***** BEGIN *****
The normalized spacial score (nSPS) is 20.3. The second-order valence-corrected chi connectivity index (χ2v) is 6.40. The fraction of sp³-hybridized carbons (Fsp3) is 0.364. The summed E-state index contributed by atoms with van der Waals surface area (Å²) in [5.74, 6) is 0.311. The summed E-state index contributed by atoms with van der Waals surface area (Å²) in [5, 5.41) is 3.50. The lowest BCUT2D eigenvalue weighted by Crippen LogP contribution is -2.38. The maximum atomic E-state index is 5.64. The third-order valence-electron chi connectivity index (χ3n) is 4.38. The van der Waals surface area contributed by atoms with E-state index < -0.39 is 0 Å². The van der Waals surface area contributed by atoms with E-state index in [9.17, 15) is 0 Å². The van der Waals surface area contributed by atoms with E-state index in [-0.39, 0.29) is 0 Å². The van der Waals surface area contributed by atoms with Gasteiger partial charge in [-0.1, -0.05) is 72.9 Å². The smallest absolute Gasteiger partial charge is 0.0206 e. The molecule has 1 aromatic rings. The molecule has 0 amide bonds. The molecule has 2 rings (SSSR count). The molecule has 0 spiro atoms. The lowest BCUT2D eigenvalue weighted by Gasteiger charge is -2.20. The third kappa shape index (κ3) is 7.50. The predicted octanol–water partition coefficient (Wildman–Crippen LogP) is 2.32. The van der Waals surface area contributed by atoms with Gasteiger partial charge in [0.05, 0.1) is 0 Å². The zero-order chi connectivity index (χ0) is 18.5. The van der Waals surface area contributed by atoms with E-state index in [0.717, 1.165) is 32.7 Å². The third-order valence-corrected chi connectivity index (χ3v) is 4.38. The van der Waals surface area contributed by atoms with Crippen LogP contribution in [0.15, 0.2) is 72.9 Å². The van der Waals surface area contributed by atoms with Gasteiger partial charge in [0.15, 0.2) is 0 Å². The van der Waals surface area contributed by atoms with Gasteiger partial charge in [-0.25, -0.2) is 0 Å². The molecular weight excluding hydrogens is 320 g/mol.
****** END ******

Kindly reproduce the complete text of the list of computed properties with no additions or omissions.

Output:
The normalized spacial score (nSPS) is 20.3. The second-order valence-corrected chi connectivity index (χ2v) is 6.40. The fraction of sp³-hybridized carbons (Fsp3) is 0.364. The summed E-state index contributed by atoms with van der Waals surface area (Å²) in [5.74, 6) is 0.311. The summed E-state index contributed by atoms with van der Waals surface area (Å²) in [5, 5.41) is 3.50. The lowest BCUT2D eigenvalue weighted by Crippen LogP contribution is -2.38. The maximum atomic E-state index is 5.64. The third-order valence-electron chi connectivity index (χ3n) is 4.38. The van der Waals surface area contributed by atoms with E-state index < -0.39 is 0 Å². The van der Waals surface area contributed by atoms with E-state index in [9.17, 15) is 0 Å². The van der Waals surface area contributed by atoms with E-state index in [-0.39, 0.29) is 0 Å². The van der Waals surface area contributed by atoms with Gasteiger partial charge in [-0.1, -0.05) is 72.9 Å². The smallest absolute Gasteiger partial charge is 0.0206 e. The molecule has 1 aromatic rings. The molecule has 0 amide bonds. The molecule has 2 rings (SSSR count). The molecule has 0 spiro atoms. The lowest BCUT2D eigenvalue weighted by Gasteiger charge is -2.20. The third kappa shape index (κ3) is 7.50. The predicted octanol–water partition coefficient (Wildman–Crippen LogP) is 2.32. The van der Waals surface area contributed by atoms with Gasteiger partial charge in [0.05, 0.1) is 0 Å². The zero-order chi connectivity index (χ0) is 18.5. The van der Waals surface area contributed by atoms with E-state index in [0.717, 1.165) is 32.7 Å². The third-order valence-corrected chi connectivity index (χ3v) is 4.38. The van der Waals surface area contributed by atoms with Crippen LogP contribution in [0.15, 0.2) is 72.9 Å². The van der Waals surface area contributed by atoms with Gasteiger partial charge in [0.15, 0.2) is 0 Å². The van der Waals surface area contributed by atoms with Gasteiger partial charge in [-0.25, -0.2) is 0 Å². The molecular weight excluding hydrogens is 320 g/mol.